Monday, April 28, 2008

Can This Pair Be Saved?

The University of Minnesota Takes Draconian Action

From the Star-Tribune:

Double dipping professors to have salaries, responsibilities reduced

April 28, 2008

The two University of Minnesota professors accused of double dipping salaries will have their responsibilities and salaries reduced for the next two months as their departure from Georgia Tech is examined.

On Monday, the husband and wife duo of Francois Sainfort and Julie Jacko asked for and received a leave of absence from their administrative duties at the U of M, according a school spokeswoman. They will retain their faculty positions during those months and be paid that portion of their salaries.

"It will give them some time to focus on resolving their issues with Georgia Tech," U of M spokeswoman Mary Koppel said.

The university will continue to look into the double dipping allegations.

Sainfort and Jacko were lured to Minnesota from the Atlanta school in the fall. Sainfort was hired to lead the Division of Health Policy and Management in the Academic Health Center, while Jacko was brought in as director of the Institute on Health Informatics.

Sainfort was receiving a $20,000 for his administrative duties in addition to his $265,000 annual salary. Jacko's base salary is $204,000 and she was receiving $12,000 for her administrative duties.

Earlier this month, Georgia Tech began the process of firing Sainfort and Jacko for being on the payroll of both schools at the same time. Georgia Tech has turned the case over to the Georgia attorney general.

In a February e-mail to an administrator, Sainfort described his spring semester workload at Georgia Tech as full and added that neither he nor Jacko had signed contracts with Minnesota. Minnesota officials, however, contend that the two signed contracts in October and are concerned with Sainfort's e-mail. Minnesota officials said Sainfort and Jacko were expected to be in "residence" on Jan. 1. Georgia Tech has said that the two signed contracts to work there for this entire school year after they signed with Minnesota.

The two professors are doing research at Minnesota and will continue to do that. In addition, Jacko will continue to work on course development for the U's School of Nursing.

Let's see if I understand this...

($12,000/12) x 2 = $2000

and ($20,000/12) x 2 = $3333

Wow, that is really going to hurt people who are making more than 200 grand a year... Sort of reminds you of fines for professional athletes. The words "slap on the wrist" come to mind.

But I guess it is something and takes the heat off the administration temporarily while they deal with other pressing problems, like light rail.

How, exactly is this different from the Zahavy case? And what happened to Zahavy?

"The Board of Regents and the administration of the University made it clear years ago that it would not tolerate undisclosed, simultaneous full time employment" Rotenberg said.

I guess some pigs are more equal than other pigs, as long as they are good rainmakers. Sorry, this does not pass the smell test.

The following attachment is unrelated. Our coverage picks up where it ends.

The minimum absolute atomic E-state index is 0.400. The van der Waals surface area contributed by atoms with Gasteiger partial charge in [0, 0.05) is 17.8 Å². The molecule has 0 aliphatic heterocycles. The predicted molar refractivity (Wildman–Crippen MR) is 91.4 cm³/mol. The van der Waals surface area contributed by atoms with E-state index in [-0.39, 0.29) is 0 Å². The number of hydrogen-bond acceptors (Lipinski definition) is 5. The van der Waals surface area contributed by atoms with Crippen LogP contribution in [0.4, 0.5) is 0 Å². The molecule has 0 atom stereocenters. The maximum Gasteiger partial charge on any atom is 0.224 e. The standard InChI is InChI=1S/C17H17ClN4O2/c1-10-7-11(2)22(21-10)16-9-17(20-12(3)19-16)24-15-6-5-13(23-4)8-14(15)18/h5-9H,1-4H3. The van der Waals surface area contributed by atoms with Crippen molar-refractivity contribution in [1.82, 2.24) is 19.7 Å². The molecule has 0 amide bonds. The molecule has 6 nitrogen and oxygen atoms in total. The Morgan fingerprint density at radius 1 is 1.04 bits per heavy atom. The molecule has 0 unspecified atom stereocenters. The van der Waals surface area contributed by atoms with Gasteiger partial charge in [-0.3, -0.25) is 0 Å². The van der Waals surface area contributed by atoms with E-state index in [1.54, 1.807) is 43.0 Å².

Anonymous said...

Keep up the great analysis. How long is U Minn going to keep up this charade? We are talking about (roughly) a 5% paycut. This is considered an "unpaid leave of absence". This kind of BS is what started this mess in the first place. False posturing of the actuality of the situation. In addition, they may have been rainmakers but how long is this likely to continue now that they have been effectively blacklisted. Let's see if the dividends come in the end or not...

Mr. B. said...

Actually, it is closer to one percent.

But thanks for your comment.

Anonymous said...

Zahavy is easy to find on google. His CV apparently doesn't list all his academic positions.

Anonymous said...

I hope that Zahavy knows a really good attorney. Seems like he's clearly been give the go ahead to give the U their comeuppance for his firing. I hope he takes them to the cleaners. The Administrators of this University should be ashamed to suger coat this blatantly arrogant behavior on the part of these super stars (Sainfort and Jacko).

Anonymous said...

Actually, I was calculating based their monthly salary "deficit". Unless they are taking paid leave from their faculty duties, it is unclear how this choice will free up the time required to clean up this mess.

Seems to me that U of Minn is stalling and biding their time until these 2 are formally charged in Georgia. If no charges come out of the attorney general's office, then U of Minn will likely try to hang onto these 2.

However, I think that their ability to continue as "rainmakers" as you put it is going to be significantly affected by the allegations.

They were brought in to bring private research funds to the U and the allegations are based on non-state funds.

Don't you see future problems for these two to deliver the goods? Also, they would need to bring in $1M a year to make their price tag worthwhile.

Mr. B. said...

And then there is the little matter of damaged credibility in the future.

Can't you just imagine them trying to inspire fellow faculty members to do things "for the good of the university" ? You know, the little people making less than, say, $100 K a year.

And then if words like ethics or integrity should ever drop from their lips...

Yah, fersure.

One way or the other, I don't think they will be with us for very long.